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Tuesday, July 15, 2008

Big Jack Zelig & regular size Rose Keefe

We here at the Dead Guys in Suits studio were fortunate to have one of our favorite true crime authors, Rose Keefe, and one of our favorite gangsters, Big Jack Zelig (who happens to be the subject of Rose's latest book, The Starker, due out this October from Cumberland House Publishing) stop by for a brief chat.

Dead Guys in Suits: I'd like to thank the both of you for stopping by. Jack I must say you look great for a guy whose been dead almost 100 years.
Rose Keefe: Thanks- great to be here. I've been reading this blog for awhile- people are starting to think I'm a necro or worse.
Jack Zelig: I feel funny doing this interview. Last time I did one, it was for the Herald in August 1912. I got a nice-looking lady reporter that time though. She sure was a dimber mort!
DGIS: Rose your previous two books were on Chicago gangsters Dean O'Banion and George "Bugs" Moran how'd you make the jump from Chi-town to the Big Apple and how'd you decide on a relative unknown like Zel?
RK: After writing about O'Banion and Moran, I became curious about the type of criminal that preceded them. I wondered whether the early gangs really were just a collection of alley rats and barroom brawlers, as Asbury's 'Gangs of New York' implied. Then I saw a photo of Zelig- that famous shot of him wearing a straw hat and smiling into the camera. Up until that point the only pictures I'd seen of pre-Prohibition gangsters were scowling mugshots. In contrast, Zelig appeared so confident and relaxed. That grabbed my interest, so I read everything I could find on him, which wasn't much, but what I did locate was all contradictory. One book said he was a heartless killer, another insisted that he was the first real defender of Manhattan's Jewish quarter. In terms of his connection to the Becker case, he was either a prosecution or a defence witness: it varied from book to book. This forgotten gangster was a total mystery that I decided I had to solve.
DGIS: Jack how does it feel having a full blown bio in your honor as opposed to the few pages you usually get in crime books.
JZ: It feels great. Just goes to show you, though, that you gotta die first to be appreciated. I was never an alley rat or barroom brawler- those lowlifes all lived across the river in Hazlet, New Jersey.
DGIS: Rose how was working on Zel's story different than you're previous subjects?
RK: It was ten times harder, if not more. I was successful in bringing O'Banion and Moran to life on the page because I was able interview people who knew them, and didn't have to rely 100% on newspapers and court documents. Zelig was dead for ninety-one years by the time I began researching his story, so I didn't have an advantage like that. But I got lucky VERY unexpectedly when one of his relatives contacted me in response to a posting I made on a True Crime newsgroup. This gentleman had been researching Zelig since the 1950s and gave me free use of his files. Joe had interviewed people who had known and in some instances worked for Zelig, and their stories really brought him to life.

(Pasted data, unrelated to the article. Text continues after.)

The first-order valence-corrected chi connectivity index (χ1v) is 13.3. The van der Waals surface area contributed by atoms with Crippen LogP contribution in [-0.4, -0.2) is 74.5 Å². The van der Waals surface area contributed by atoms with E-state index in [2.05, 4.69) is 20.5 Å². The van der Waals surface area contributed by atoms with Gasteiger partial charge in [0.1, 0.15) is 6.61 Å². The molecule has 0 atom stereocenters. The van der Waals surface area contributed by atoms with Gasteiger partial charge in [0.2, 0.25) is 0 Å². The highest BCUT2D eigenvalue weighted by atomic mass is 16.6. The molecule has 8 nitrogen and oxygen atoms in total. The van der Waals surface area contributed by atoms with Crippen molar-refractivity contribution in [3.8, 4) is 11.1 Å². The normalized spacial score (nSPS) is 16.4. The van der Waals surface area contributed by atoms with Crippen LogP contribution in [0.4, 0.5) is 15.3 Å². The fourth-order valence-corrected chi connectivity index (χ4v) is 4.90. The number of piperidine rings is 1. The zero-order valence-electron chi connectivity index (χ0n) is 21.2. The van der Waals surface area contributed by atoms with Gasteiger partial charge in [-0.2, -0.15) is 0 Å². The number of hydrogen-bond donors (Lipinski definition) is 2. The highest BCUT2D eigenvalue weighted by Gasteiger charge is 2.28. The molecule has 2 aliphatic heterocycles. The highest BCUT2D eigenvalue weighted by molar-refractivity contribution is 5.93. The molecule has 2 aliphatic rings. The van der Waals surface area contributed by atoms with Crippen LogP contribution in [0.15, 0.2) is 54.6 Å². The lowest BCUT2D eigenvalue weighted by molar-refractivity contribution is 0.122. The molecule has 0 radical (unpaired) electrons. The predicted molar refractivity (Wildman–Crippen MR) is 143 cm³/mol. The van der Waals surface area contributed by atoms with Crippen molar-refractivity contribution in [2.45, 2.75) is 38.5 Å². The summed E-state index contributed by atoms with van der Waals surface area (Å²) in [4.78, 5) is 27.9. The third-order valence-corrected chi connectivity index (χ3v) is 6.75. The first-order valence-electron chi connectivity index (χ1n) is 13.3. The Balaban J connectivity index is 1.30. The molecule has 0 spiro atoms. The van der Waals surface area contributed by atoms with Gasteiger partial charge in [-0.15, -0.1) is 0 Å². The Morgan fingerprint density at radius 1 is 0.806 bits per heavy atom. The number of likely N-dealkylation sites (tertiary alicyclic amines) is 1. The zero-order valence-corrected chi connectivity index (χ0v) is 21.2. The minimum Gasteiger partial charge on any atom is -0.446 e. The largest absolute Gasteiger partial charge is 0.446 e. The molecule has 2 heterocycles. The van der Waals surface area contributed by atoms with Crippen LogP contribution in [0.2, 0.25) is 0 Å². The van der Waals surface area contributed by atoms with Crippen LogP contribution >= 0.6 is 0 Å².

DGIS: Jack how about this air conditioning huh? To bad they didn't have it back in July of 1912 eh?
JZ: Air conditioning, computers, all that stuff- it's all great. But I don't know how the guns and stalls make a living these days. No one carries cash any more. I lifted a dame's poke on the bus and all she had were credit cards. What am I supposed to do with those? Do I look like I could pass for a Sandra Lewis?
DGIS: Speaking of July 1912 is there anything you'd like to say about the Rosenthal slaying or do readers have to wait until October?
JZ: Jack Rose is a lying asshole and Phil Davidson couldn't beat up his own shmeckel. The rest you gotta wait to read.
DGIS: Rose, without giving anything away, what can readers expect to find in the Starker that they haven't heard before?
RK: The Starker includes the following, previously unpublished information:
*The testimony that Jack Zelig intended to give at Charles Becker's murder trial, provided posthumously by his relatives.
**The real reason why Red Phil Davidson killed Zelig in October 1912.
***Details about the accident that turned Zelig Lefkowitz the pickpocket into Big Jack Zelig the gangster.
DGIS: Sounds great I can't wait. Jack please don't touch that.
JZ: Good thing for you that you said 'please'.
DGIS: Rose, if memory serves correctly your Bugs Moran bio was a result of your O'Banion book. Can we expect a Zelig spin-off, perhaps a Dopey Benny or Monk Eastman tome?
RK: I'm playing with the idea of doing Dopey Benny Fein's story next. Fein succeeded Zelig like Moran succeeded O'Banion, and his story covers the New York underworld from 1900 until at least the 1950s. That's a pretty big bite to take, so I have to consider just what approach I'm going to take.
JZ: Yeah, do it! Benny was a swell fellow.
DGIS: Jack have you been out to Coney lately, if so what are your thoughts?
JZ. Same shit, different decade. I was there last weekend to catch some shows and see that they got a fella coming in a couple of weeks, a guy that drives nails into his face. I have to find out what kinda money he gets for that racket, and if you can get paid just as much for doing it to someone else's face.

Thus completes part I of the DGIS's interview with Rose Keefe and Big Jack Zelig. For more Keefe & Zelig be sure to visit-

Zel also has his very own myspace page:

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